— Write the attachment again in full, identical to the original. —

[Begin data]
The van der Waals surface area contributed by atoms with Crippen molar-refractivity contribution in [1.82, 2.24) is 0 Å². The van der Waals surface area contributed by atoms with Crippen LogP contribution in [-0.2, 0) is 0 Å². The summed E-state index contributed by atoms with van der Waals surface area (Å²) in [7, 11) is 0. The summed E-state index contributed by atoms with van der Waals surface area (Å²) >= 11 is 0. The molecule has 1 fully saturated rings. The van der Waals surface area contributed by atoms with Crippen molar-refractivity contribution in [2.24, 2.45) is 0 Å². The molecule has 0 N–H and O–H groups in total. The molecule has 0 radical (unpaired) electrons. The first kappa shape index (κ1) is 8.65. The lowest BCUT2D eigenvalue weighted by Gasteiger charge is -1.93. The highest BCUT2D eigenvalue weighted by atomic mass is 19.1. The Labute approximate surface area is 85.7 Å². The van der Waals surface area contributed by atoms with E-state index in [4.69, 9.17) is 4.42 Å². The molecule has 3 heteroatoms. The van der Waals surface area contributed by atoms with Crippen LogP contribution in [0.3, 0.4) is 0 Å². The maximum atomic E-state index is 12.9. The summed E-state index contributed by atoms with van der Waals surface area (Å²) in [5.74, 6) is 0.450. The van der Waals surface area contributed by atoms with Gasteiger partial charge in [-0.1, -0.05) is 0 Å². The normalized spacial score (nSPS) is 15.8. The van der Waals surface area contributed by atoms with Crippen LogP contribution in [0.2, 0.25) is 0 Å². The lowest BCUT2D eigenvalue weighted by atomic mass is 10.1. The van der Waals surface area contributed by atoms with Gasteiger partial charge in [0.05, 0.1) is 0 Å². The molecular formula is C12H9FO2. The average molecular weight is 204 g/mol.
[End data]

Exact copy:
The van der Waals surface area contributed by atoms with Crippen molar-refractivity contribution in [1.82, 2.24) is 0 Å². The van der Waals surface area contributed by atoms with Crippen LogP contribution in [-0.2, 0) is 0 Å². The summed E-state index contributed by atoms with van der Waals surface area (Å²) in [7, 11) is 0. The summed E-state index contributed by atoms with van der Waals surface area (Å²) >= 11 is 0. The molecule has 1 fully saturated rings. The van der Waals surface area contributed by atoms with Crippen molar-refractivity contribution in [2.24, 2.45) is 0 Å². The molecule has 0 N–H and O–H groups in total. The molecule has 0 radical (unpaired) electrons. The first kappa shape index (κ1) is 8.65. The lowest BCUT2D eigenvalue weighted by Gasteiger charge is -1.93. The highest BCUT2D eigenvalue weighted by atomic mass is 19.1. The Labute approximate surface area is 85.7 Å². The van der Waals surface area contributed by atoms with E-state index in [4.69, 9.17) is 4.42 Å². The molecule has 3 heteroatoms. The van der Waals surface area contributed by atoms with Crippen LogP contribution in [0.3, 0.4) is 0 Å². The maximum atomic E-state index is 12.9. The summed E-state index contributed by atoms with van der Waals surface area (Å²) in [5.74, 6) is 0.450. The van der Waals surface area contributed by atoms with Gasteiger partial charge in [-0.1, -0.05) is 0 Å². The normalized spacial score (nSPS) is 15.8. The van der Waals surface area contributed by atoms with Crippen LogP contribution in [0.2, 0.25) is 0 Å². The lowest BCUT2D eigenvalue weighted by atomic mass is 10.1. The van der Waals surface area contributed by atoms with Gasteiger partial charge in [0.05, 0.1) is 0 Å². The molecular formula is C12H9FO2. The average molecular weight is 204 g/mol.